Surrender of Burgoyne's Army to Gates at Saratoga

Articles of Convention Between Lieutenant-General Burgoyne and Major General Gates
"Surrender of General Burgoyne," painted by John Trumbull in 1821. This scene depicts General John Burgoyne surrenders to American General Horatio Gates at Saratoga on October 17, 1777.

These articles detail the terms under which British Lt. Gen. John Burgoyne surrendered to Maj. Gen. Horatio Gates after the Battles of Saratoga.

October 16, 1777

Article I. The troops under Lieutenant-general Burgoyne, to march out of their camp with the honours of war, and the artillery of the entrenchments, to the verge of the river where the old fort stood, where the arms and artillery are to be left; the arms to be piled by word of command from their own officers.

Article II. A free passage to be granted to the army under Lieutenant-general Burgoyne to Great Britain, on condition of not serving again in North America during the present contest; and the port of Boston is assigned for the entry of transports to receive the troops, whenever General Howe shall so order.

Article III. Should any cartel take place, by which the army under General Burgoyne, or any part of it, may be exchanged, the foregoing article to be void as far as such exchange shall be made.

Article IV. The army under Lieutenant-general Burgoyne, to march to Massachusetts Bay, by the easiest, most expeditious, and convenient route; and to be quartered in, near, or as covenient as possible to Boston, that the march of the troops may not be delayed, when transports arrive to receive them.

Article V. The troops to be supplied on their march, and during their being in quarters, with provisions, by General Gates's orders, at the same rate of rations as the troops of his own army; and if possible the officers' horses and cattle are to be supplied with forage at the usual rates.

Article VI. All officers to retain their carriages, batt-horses and other cattle, and no baggage to be molested or searched; Lieutenant-general Burgoyne giving his honour that there are no public stores secreted therein. Major-general Gates will of course take the necessary measures for the due performance of this article. Should any carriages be wanted during the march for the transportation of officers' baggage, they are if possible, to be supplied by the country at the usual rates.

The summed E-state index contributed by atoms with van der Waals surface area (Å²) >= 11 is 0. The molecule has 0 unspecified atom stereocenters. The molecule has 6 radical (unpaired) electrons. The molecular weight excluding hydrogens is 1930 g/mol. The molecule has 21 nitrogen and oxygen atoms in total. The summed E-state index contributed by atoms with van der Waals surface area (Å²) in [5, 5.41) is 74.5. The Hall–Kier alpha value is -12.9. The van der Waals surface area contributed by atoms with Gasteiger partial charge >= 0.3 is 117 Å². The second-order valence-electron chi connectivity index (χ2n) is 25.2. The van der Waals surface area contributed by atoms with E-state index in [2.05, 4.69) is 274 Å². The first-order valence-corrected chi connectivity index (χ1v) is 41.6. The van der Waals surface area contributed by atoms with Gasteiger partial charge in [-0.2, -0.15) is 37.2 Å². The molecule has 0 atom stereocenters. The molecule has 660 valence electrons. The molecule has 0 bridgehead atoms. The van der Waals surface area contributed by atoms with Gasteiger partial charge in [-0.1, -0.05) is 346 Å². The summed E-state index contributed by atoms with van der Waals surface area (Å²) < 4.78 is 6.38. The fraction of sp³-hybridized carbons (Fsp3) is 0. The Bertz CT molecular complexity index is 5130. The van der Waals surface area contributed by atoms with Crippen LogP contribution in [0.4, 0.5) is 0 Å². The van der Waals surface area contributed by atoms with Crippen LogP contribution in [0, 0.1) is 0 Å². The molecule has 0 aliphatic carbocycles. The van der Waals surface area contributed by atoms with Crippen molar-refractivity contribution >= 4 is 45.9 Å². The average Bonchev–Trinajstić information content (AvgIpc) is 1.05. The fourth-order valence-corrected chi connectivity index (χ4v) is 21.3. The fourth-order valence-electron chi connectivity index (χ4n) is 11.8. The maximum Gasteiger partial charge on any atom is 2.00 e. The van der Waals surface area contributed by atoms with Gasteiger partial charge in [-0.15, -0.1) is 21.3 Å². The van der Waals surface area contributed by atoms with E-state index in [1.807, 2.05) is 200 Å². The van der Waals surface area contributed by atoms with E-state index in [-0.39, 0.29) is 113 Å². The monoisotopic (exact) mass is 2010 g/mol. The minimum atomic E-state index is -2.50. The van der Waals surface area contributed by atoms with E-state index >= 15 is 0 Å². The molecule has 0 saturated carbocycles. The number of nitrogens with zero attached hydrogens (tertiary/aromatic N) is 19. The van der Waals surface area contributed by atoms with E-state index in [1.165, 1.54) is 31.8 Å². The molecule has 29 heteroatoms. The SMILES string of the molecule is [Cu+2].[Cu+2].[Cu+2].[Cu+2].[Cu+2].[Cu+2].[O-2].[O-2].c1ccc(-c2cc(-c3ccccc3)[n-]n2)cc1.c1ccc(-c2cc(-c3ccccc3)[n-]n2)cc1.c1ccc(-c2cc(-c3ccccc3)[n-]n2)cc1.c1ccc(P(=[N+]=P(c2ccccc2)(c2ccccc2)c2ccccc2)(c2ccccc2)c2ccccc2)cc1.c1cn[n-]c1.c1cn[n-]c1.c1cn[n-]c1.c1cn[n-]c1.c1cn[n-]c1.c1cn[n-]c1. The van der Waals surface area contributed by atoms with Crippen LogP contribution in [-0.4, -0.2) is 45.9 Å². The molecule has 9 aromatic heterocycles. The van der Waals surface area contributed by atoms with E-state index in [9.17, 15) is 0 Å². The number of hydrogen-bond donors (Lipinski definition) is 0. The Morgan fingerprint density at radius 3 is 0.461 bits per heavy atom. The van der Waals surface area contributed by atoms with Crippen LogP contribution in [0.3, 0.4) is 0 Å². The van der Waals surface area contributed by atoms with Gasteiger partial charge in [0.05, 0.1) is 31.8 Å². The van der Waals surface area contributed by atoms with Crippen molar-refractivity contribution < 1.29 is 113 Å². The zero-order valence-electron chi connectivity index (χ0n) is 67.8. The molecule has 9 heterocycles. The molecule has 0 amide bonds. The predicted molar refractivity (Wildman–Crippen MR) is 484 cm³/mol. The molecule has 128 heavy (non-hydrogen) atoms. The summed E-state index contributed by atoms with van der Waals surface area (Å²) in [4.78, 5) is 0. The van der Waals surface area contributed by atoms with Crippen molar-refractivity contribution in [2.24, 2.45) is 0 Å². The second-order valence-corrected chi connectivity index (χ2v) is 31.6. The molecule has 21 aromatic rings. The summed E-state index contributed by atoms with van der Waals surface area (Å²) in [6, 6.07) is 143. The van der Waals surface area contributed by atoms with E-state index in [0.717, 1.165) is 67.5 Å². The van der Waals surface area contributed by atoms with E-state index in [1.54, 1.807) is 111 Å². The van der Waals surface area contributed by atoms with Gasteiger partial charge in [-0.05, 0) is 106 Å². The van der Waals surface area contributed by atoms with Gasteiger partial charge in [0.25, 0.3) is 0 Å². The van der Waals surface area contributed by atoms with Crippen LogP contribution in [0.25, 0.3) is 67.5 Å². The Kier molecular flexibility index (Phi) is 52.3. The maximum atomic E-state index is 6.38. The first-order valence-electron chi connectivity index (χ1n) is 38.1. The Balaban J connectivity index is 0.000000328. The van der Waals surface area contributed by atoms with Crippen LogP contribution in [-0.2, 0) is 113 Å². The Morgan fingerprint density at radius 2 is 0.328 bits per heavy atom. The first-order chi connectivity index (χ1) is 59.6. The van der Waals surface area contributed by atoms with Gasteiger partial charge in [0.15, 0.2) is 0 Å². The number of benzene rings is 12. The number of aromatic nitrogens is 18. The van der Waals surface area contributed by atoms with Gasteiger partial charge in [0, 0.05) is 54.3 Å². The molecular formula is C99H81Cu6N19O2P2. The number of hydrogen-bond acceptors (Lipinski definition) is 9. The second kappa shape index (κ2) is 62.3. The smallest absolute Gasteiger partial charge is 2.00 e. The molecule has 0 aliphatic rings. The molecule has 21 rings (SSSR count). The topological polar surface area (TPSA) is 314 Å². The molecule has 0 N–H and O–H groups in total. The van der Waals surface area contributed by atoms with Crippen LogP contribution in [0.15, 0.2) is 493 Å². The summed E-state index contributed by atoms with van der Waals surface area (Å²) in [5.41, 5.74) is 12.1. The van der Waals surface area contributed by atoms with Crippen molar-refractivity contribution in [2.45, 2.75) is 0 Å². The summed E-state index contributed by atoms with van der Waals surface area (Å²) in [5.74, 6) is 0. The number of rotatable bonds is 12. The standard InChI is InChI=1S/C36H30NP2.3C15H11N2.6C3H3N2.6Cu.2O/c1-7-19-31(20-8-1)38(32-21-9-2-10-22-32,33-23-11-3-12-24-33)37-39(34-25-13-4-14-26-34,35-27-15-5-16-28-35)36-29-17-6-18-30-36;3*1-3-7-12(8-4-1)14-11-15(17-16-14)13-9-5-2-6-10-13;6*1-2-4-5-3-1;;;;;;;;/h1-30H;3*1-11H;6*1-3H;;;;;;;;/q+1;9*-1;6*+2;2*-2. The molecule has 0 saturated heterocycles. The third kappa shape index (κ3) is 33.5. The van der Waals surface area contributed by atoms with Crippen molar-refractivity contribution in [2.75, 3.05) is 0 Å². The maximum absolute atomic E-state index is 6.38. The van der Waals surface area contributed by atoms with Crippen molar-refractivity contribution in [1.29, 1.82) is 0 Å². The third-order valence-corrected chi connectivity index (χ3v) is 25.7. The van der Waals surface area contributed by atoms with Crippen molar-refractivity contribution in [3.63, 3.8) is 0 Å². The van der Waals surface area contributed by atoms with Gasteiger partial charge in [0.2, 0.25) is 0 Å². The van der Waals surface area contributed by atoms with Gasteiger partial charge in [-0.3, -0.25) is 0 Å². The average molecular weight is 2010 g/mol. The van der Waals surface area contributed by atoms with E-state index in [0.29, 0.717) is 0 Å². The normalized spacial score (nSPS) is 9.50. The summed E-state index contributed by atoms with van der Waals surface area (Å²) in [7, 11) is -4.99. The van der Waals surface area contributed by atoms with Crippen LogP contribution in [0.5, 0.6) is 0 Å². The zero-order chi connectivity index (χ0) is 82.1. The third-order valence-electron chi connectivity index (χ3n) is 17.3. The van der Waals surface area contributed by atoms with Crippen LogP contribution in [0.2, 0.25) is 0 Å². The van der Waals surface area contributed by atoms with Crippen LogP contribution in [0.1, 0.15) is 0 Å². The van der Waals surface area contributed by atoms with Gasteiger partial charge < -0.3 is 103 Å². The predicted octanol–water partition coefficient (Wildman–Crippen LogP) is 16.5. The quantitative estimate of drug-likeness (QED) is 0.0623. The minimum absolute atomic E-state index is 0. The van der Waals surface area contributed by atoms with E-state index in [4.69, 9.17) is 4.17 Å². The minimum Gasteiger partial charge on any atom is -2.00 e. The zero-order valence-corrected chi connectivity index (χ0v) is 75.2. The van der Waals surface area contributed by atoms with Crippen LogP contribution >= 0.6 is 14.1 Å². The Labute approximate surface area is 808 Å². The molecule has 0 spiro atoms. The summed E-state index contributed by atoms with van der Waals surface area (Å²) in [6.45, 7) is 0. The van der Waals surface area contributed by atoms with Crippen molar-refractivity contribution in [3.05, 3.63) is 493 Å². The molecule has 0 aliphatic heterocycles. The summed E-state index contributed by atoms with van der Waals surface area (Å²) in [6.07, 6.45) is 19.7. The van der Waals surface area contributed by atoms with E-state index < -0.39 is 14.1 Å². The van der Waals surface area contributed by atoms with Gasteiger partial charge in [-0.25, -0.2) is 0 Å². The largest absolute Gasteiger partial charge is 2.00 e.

Article VII. Upon the march, and during the time the army shall remain in quarters in Massachusetts Bay, the officers are not, as far as circumstances will admit, to be separated from their men. The officers are to be quartered according to rank, and are not to be hindered from assembling their men for roll call, and other necessary purposes of regularity.

Article VIII. All corps whatever, of General Burgoyne's army, whether composed of sailors, batteaumen, artificers, drivers, independent companies, and followers of the army, of whatever country, shall be included in the fullest sense and utmost extent of the above articles, and comprehended in every respect as British subjects.

Article IX. All Canadians, and persons belonging to the Canadian establishment, consisting of sailors, batteaumen, artificers, drivers, independent companies, and many other followers of the army, who come under no particular description, are to be permitted to return there; they are to be conducted immediately by the shortest route to the first British port on Lake George, are to be supplied with provisions in the same manner as other troops, and are to be bound by the same condition of not serving during the present contest in North America.

Article X. Passports to be immediately greanted for three officers, not exceeding the rank of captains, who shall be appointed by Lieutenat-general Burgoyne, to carry despatches to Sir William Howe, Sir Guy Carleton, and to Great Britain, by the way of New York; and Major-general Gates engages the public faith, that these despatches shall not be opened. These officers are to set out immediately after receiving their despatches, and are to travel the shortest route and in the most expeditious manner.

Article XI. During the stay of the troops in Massachusetts Bay, the officers are to be admitted on parole, and are to be allowed to wear their side arms.

Article XII. Should the army under Lieutenant-general Burgoyne find it necessary to send for their clothing and other baggage to Canada, they are to be permited to do it in the most convenient manner, and the necessary passports granted for that purpose.

Article XIII. These articles are to be mutually signed and exchanged to-morrow morning at 9 o'clock, and the troops under Lieutenant-general Burgoyne are to march out of their entrenchments at three o'clock in the afternoon.

[signed] Horatio Gates, Major-general

[signed] J. Burgoyne, Lieutenant-general

Saratoga, Oct. 16th, 1777

To prevent any doubts that might arise from Lieutenant-general Burgoyne's name not being mentioned in the above treaty, Major-general Gates hereby declares, that he is understood to be comprehended in it, as fully as if his name had been specifically mentioned.

Horatio Gates